AMERICAN ACCOUNTING PRACTICES USED TO BE THE ENVY OF THE WORLD. Then came the crimes of Enron and Arthur Andersen, foreshadowed and followed by hundreds of cases of fraud and malfeasance cases of illegal collusion between corporate management and those hired by stockholders to be the watchdogs.
There are revelations today in the New York Times that the firm Custer Battles repeatedly billed the Coalition Provisional Authority for non-existent services.
After a few years of news about how bad it is to fix prices, rig deals, and distort market forces, I find it remarkable that Eliot Spitzer seems to have no difficulty finding giant firms to shake to their foundation. Now, AIG Chairman Hank Greenberg and his son Marsh & McLennan CEO Jeffrey Greenberg may find themselves tied up in yet another huge case of corporate criminality. The son may be on the way out real fast.
What does the American brand name mean anymore?
I have a lot of respect for Claudia Rosett who deserves enormous credit for breaking the oil-for-food scandal that swirled between Iraq, the United Nations, and major nations around the world, including U.S. firms. Regrettably, she works as journalist-in-residence at the Fund for Defense of Democracies, but she does great investigative work.
My problem though is that she is writing nothing about the staggering fact that America’s corruption rivals that of the U.N. The corrupt practices of blue-chip players in American society that are self-dealing and those who dip into the U.N. cookie jar for self benefit are similarly disgusting and similarly neglected until the cases fester so much that ignoring the corruption doesn’t work any more.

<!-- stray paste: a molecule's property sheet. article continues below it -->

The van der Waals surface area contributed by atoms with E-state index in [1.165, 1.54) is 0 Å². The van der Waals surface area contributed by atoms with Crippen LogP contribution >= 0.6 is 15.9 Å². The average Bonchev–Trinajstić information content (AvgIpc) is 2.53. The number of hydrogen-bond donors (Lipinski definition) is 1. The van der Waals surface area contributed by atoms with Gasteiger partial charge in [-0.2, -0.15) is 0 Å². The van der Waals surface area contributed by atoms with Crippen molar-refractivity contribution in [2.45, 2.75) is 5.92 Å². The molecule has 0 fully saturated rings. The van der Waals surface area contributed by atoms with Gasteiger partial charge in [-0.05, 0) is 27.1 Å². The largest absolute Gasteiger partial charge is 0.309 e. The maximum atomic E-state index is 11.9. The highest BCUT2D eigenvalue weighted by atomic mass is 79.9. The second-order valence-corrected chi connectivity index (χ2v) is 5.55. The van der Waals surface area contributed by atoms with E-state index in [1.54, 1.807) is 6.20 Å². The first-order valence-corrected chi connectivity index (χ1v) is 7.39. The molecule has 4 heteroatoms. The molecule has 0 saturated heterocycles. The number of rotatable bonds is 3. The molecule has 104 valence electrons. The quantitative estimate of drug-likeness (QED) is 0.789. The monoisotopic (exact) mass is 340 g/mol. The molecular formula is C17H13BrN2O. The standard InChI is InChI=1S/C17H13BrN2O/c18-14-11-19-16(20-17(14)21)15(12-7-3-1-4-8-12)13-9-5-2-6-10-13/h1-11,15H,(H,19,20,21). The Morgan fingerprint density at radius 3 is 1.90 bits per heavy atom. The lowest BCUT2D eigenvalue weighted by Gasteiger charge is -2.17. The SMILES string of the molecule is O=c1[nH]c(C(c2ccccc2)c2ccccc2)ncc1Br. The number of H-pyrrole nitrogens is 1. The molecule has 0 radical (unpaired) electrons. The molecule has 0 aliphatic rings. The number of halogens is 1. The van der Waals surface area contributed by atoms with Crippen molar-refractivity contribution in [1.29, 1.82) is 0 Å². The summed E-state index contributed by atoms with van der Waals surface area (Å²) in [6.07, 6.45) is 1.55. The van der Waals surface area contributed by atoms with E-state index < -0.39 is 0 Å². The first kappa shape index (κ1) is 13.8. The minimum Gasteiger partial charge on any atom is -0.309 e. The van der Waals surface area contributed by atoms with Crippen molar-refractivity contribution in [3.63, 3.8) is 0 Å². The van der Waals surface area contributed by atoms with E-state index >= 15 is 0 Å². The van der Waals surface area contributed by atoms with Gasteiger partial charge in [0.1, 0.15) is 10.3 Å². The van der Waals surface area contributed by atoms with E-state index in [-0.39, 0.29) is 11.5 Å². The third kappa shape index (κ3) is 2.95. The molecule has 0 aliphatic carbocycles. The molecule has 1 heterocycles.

I am traveling now, and it is tough to search and link the countless stories on missing money under the Coalition Provisional Authority’s watch. But this floors me. After all the controversy about the single-bid, forced down-our-throat contract with Halliburton, Reuters reports:
The U.S. Army is laying the groundwork to let Halliburton Co. keep several billion dollars paid for work in Iraq that Pentagon auditors say is questionable or unsupported by proper documentation, the Wall Street Journal reported on Friday.
According to Pentagon documents reviewed by the Journal, the Army has acknowledged that the Houston-based company might never be able to account properly for some of its work, which has been probed amid accusations that Halliburton’s Kellogg Brown & Root unit overbilled the government for some operations in Iraq.

Even if I wanted to give Bush the benefit of the doubt on some of his idealistic crusading around the world, I can’t.
When our example is deep corruption abroad and at home, when we can’t manage to hold senior leadership accountable for Abu Ghraib, and when deceiving the public by withholding or classifying information that could help us make better policy choices, America has no moral standing. . .none.
— Steve Clemons